GENEVA, SWITZERLAND (AFP) – Two years from now, as the now Omicron-driven COVID crisis rages, there is still hope that the pandemic could begin to disappear in 2022 – although experts say gaping fax inequalities need to be addressed.
It may seem like a distant reality, as countries impose new restrictions to tackle the rapidly spreading new variant and growing cases and put in a depressing sense of déjà vu.
“We are facing another very harsh winter,” said World Health Organization chief Tedros Adhanom Ghebreyesus last week.
But health experts say we are now much better equipped than a year ago to tame the pandemic, with ballooning supplies of safe and largely effective vaccines and new treatments available.
“We have the tool that can bring [the pandemic] on their knees, “Maria Van Kerkhove, the top WHO expert on the Covid crisis, told reporters this month.
“We have the power to end it in 2022,” she stressed.
But, they added, those tools need to be used properly.
One year after the first vaccines came on the market, around 8.5 billion doses have been administered worldwide.
And the world is on track to produce about 24 billion doses in June – more than enough for everyone on the planet.
But strikingly unequal access to vaccine has meant that so many rich nations are sending extra doses to the already vaccinated, vulnerable people and health workers in many poorer nations still waiting for a first shot.
About 67 percent of people in high-income countries have had at least one dose of vaccine, but not even 10% in low-income countries, UN numbers show.
That imbalance, which the WHO has marked as a moral disgrace, risks deepening further, as many countries are in a hurry to roll out extra doses in response to Omicron.
Early data indicate that the heavily mutated variant, which has created a lightning strike around the world since it was first discovered in southern Africa last month, is more resistant to vaccines than previous strains.
While boosters seem to be pushing back levels of protection, the WHO is striving to end the pandemic, the priority should remain to get first doses for vulnerable people everywhere.
Allowing COVID to spread unabated in some places dramatically increases the chance that new, more dangerous variants will emerge, experts warn. That even if rich countries roll third shots, the world is not safe until everyone has a certain degree of immunity.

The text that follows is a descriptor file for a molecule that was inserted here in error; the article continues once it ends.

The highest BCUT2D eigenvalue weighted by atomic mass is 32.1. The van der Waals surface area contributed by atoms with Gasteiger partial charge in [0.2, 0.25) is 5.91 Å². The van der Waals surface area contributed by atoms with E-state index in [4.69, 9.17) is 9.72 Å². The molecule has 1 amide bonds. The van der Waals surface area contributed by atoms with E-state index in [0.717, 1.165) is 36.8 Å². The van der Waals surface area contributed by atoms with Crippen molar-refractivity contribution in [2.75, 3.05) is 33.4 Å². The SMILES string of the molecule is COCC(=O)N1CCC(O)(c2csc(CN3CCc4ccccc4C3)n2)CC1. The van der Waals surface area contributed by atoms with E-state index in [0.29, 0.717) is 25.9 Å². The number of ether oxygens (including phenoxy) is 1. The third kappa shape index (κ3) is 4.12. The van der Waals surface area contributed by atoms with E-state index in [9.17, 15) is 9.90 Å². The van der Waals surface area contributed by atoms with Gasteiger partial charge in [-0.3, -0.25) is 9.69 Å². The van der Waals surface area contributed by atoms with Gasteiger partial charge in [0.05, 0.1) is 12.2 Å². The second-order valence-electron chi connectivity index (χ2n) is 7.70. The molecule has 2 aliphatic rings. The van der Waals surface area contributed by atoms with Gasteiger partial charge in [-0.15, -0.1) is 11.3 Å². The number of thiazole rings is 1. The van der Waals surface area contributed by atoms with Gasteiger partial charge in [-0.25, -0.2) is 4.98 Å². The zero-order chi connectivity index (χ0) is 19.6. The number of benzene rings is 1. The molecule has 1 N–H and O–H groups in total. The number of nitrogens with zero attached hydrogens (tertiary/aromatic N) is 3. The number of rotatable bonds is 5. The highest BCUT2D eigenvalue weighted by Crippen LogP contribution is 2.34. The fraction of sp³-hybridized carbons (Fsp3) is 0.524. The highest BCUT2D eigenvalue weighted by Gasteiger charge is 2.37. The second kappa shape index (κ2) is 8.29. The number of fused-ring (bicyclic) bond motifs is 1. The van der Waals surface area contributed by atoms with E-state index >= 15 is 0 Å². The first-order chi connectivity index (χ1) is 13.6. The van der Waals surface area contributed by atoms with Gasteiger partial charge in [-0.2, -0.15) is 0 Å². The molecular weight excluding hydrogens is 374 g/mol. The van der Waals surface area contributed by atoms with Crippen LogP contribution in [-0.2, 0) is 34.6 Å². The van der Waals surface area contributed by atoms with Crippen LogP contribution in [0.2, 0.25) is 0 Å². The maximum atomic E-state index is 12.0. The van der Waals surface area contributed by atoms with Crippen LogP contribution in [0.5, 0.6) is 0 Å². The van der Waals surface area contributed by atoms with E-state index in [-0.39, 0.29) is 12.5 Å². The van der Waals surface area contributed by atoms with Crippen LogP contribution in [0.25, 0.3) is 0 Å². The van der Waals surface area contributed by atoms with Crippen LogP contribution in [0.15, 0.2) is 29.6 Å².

“No country can stimulate its way out of the pandemic,” Tedros said last week. “Blanket booster programs are likely to prolong the pandemic, rather than end it.”
The emergence of Omicron is proof of that, WHO chief of staff Michael Ryan told AFP. “The virus has taken the opportunity to evolve.”
Gautam Menon, a physics and biology professor at Ashoka University in India, agreed that it was in the best interest of rich countries to ensure that poorer nations also get jabs.
“It would be myopic to assume that they simply got rid of the problem by vaccinating themselves.”
‘Part of the furniture’
Ryan suggested that increased vaccination would bring us to a point where COVID “enters a pattern that is less disruptive.”
But he warns that if the world fails to address the imbalance in vaccine access, the worst may yet lie ahead.
One nightmare scenario predicts the COVID pandemic left out of control amid a steady barrage of new variants, even if a separate tribe generates a parallel pandemic.
Confusion and disinformation would erode confidence in authorities and science as health systems collapse and political unrest ensues.
This is one of several “plausible” scenarios, according to Ryan. “The double pandemic is of particular concern because we have one virus that is now causing a pandemic, and many others have set up.”
But better global vaccination coverage could mean that COVID – while not likely to disappear completely – will become a largely controlled endemic disease, with milder seasonal outbreaks that we will learn to live with, like the flu, experts say.
It will in principle “become part of the furniture,” Andrew Noymer, an epidemiologist at the University of California at Irvine, told AFP.
But we are not there yet.
Experts warn against over-optimism about early indications that Omicron causes less serious illness than previous strains, pointing out that it is spreading so fast that it can still overwhelm health systems.
“If you have so many, many infections, even if it’s less severe … [hospitals] will be very stressed, “top American infectious disease expert Anthony Fauci told NBC News last week.
That’s a depressing prospect two years after the virus first appeared in China.
The scenes of intubated patients in overcrowded hospitals and long lines of people scrambling to find oxygen for loved ones have never stopped. Images of improvised funerals burning over a Delta-hit India have embodied the human cost of the pandemic.
Officially, nearly 5.5 million people worldwide have died, although the actual toll is likely to be several times higher.
Vaccination of vaccines can increase that toll.
In the United States, which remains the most hit country with more than 800,000 dead, the constant stream of short-term obituaries on the FacesOfCovid Twitter account includes many who have not had the shot.
“Amanda, a 36-year-old math teacher in Kentucky. Chris, a 34-year-old high school football coach in Kansas. Cherie, a 40-year-old 7th grade reading teacher in Illinois. All had an impact on their communities. , “read a recent post.
“All love deeply. All not vaccination.”